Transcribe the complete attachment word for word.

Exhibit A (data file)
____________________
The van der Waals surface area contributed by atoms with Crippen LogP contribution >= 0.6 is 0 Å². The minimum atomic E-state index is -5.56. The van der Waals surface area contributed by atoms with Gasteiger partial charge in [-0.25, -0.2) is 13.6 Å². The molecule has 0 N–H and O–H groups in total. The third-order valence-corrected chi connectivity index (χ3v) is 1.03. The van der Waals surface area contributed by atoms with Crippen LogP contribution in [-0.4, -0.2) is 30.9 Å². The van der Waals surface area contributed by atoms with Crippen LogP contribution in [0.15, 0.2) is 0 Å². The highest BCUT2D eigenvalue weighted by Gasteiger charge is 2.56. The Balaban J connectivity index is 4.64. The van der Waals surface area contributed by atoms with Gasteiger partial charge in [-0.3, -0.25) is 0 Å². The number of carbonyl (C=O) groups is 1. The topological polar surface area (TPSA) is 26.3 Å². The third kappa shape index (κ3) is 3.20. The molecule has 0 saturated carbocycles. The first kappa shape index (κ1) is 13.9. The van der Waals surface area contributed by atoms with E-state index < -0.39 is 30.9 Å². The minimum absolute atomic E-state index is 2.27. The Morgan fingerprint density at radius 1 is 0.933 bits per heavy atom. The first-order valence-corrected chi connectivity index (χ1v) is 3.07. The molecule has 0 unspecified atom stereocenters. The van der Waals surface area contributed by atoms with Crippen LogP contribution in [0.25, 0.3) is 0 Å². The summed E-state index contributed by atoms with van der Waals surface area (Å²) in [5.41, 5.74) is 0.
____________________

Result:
The van der Waals surface area contributed by atoms with Crippen LogP contribution >= 0.6 is 0 Å². The minimum atomic E-state index is -5.56. The van der Waals surface area contributed by atoms with Gasteiger partial charge in [-0.25, -0.2) is 13.6 Å². The molecule has 0 N–H and O–H groups in total. The third-order valence-corrected chi connectivity index (χ3v) is 1.03. The van der Waals surface area contributed by atoms with Crippen LogP contribution in [-0.4, -0.2) is 30.9 Å². The van der Waals surface area contributed by atoms with Crippen LogP contribution in [0.15, 0.2) is 0 Å². The highest BCUT2D eigenvalue weighted by Gasteiger charge is 2.56. The Balaban J connectivity index is 4.64. The van der Waals surface area contributed by atoms with Gasteiger partial charge in [-0.3, -0.25) is 0 Å². The number of carbonyl (C=O) groups is 1. The topological polar surface area (TPSA) is 26.3 Å². The third kappa shape index (κ3) is 3.20. The molecule has 0 saturated carbocycles. The first kappa shape index (κ1) is 13.9. The van der Waals surface area contributed by atoms with E-state index < -0.39 is 30.9 Å². The minimum absolute atomic E-state index is 2.27. The Morgan fingerprint density at radius 1 is 0.933 bits per heavy atom. The first-order valence-corrected chi connectivity index (χ1v) is 3.07. The molecule has 0 unspecified atom stereocenters. The van der Waals surface area contributed by atoms with Crippen LogP contribution in [0.25, 0.3) is 0 Å². The summed E-state index contributed by atoms with van der Waals surface area (Å²) in [5.41, 5.74) is 0.